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“Festival reflects Bangladeshi traditional culture”
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“Festival reflects Bangladeshi traditional culture”

Atikul IslamFestivals celebrate culture and affirm national identity, writes Atikul Islam, 24, a Correspondent from Bogra in Bangladesh as he describes the events that mark Bangla New Year.

Pahela Baishakh is the first day of the Bangla New Year and the first day of Bangla’s new month, Baishakh. Pahela Baishakh is celebrated more or less all over the country through fairs, concerts, and art.

The biggest festival of the country occurs at the Ramna Batmul and adjacent Dhaka University area. Fine arts institute students of Dhaka University take part every year. They create art on walls and in the road with different symbolic art of animals, plants, and other subjects. A rally day is celebrated every year in the University area.

People, especially the youth, move into the area from morning to evening of the day.  Males usually wear Panjabi and t-shirts while the females usually wear traditional Bangladeshi cotton shari. Artists write ‘Pahela Baishakh’ and draw flowers on the hands or cheeks of the visitors.

Chayanat artists play their group song in the Bakultala of Fine Arts Institute, Dhaka University. They wear similar clothes during their musical performance at Bakultala and their songs entertain youths.

Traditional fast food is available at stalls in different spots of the area. From noon to evening, different music bands come to sing in the concert stage of the area. Youth with their friends come to the concert and celebrate with singing and dancing along with the famous singers of the nation.

During the festival, the government provides special food, including the traditional Bangladeshi food Hilsha and watered rice to residential educational institutions, orphanages, jails and other residential government institutions. On the morning of the special day, many families and institutions arrange to also share in eating the highly-regarded traditional Bangladeshi dishes.

Youth eagerly wait for the day and plan to go to the area with their loved one or friends. They share their joyous feelings and enjoy live concerts. Some ride on the traditional Nagor Dola, a colourful type of ferris wheel, to celebrate the day.

Fairs are also arranged in the different parts of the country, usually in every district or town area. Concerts are where people can hear modern and traditional Bangla songs being sung.

Bangladeshi television channels broadcast traditional Bangladeshi song and live telecasts of attractions of the day from different spots of capital city, Dhaka. Television viewers can understand, seeing the programs, that this is the day of Pahela Baishakh. Those who are not able to attend the celebrations in person can enjoy the programs through television channels.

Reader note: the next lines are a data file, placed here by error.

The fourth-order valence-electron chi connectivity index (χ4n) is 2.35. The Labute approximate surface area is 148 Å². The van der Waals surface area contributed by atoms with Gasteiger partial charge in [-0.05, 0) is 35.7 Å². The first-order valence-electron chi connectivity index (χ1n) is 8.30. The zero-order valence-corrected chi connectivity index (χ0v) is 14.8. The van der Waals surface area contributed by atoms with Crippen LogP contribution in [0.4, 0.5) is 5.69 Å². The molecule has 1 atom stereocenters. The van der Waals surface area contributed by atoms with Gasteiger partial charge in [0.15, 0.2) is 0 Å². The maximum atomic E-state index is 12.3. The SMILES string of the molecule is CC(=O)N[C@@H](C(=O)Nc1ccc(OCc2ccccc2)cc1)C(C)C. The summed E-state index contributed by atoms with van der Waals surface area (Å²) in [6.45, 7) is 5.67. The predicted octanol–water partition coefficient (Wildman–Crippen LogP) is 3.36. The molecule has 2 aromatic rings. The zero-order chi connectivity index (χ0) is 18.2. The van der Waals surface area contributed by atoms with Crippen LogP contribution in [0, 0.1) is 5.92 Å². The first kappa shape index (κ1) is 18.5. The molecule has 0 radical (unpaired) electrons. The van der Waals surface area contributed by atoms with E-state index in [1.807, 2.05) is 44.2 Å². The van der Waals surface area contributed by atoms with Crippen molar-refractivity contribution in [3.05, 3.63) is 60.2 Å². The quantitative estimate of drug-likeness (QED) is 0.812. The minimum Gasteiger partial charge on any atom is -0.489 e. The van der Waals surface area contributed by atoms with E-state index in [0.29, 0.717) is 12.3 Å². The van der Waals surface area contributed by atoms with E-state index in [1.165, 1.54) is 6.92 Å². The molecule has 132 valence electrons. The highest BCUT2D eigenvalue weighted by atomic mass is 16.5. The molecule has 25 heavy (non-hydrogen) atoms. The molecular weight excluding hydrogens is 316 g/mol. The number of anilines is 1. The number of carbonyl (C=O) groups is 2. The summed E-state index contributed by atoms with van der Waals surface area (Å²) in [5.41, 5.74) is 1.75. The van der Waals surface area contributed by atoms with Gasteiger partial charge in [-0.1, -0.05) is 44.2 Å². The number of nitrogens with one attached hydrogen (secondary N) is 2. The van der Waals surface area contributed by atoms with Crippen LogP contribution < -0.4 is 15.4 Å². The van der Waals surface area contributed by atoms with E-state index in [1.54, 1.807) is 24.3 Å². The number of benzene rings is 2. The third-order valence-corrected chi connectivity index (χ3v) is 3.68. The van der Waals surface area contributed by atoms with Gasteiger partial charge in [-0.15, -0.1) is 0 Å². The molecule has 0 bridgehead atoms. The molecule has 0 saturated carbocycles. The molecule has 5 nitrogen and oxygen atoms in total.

In the age of global cultural imperialism, the festival of Pahela Baishakh raises the profile of the traditional Bangladeshi culture. Youths celebrate the day with joy and enthusiasm.  With globalization, Bangladeshi music is changing. The music bands of the country have made attractive Bangla songs and are enriching Bangladeshi culture. The bands are a special attraction of celebrating Pahela Baishakh, reflecting the Bangladeshi youth attitude, behaviour, and relationships through music.

Pahela Baishakh reminds us about our Bangladeshi culture and affirms the identity of Bangladeshi nation. With satellite television, Bangladeshi people are becoming accustomed to Indian and English culture through movies, music, drama, and cartoons. If a festival like Pahela Baishakh did not attract the youth, they could lose their traditional culture and national identity.

If we, the Bangladeshi people, want to enrich our nationality and patriotism we have to raise up the patriotic music, the classical music of world poet Rabindranath Tagore, and the national poet Kazi Nazrul Islam. Lyricists and singers of the present time have responsibility to uphold the day and Bangladeshi culture by making good songs reflecting the festival, Bangladeshi culture, patriotism, and natural beauty.

photo credit: Panta iLish via photopin (license)

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About me: I am a youth researcher and writer on different social, political and economic development issues. My aim is to serve my nation and abroad through research work, and to continue my research as a university or college lecturer.

I am founder of an online think-tank named Center for Strategic Analysis, where I work as a researcher and editor. Our vision is to lead the knowledge society through strategic analysis.

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Opinions expressed in this article are those of the author and do not necessarily represent the views of the Commonwealth Youth Programme. Articles are published in a spirit of dialogue, respect and understanding. If you disagree, why not submit a response?

To learn more about becoming a Commonwealth Correspondent please visit: http://www.yourcommonwealth.org/submit-articles/commonwealthcorrespondents/

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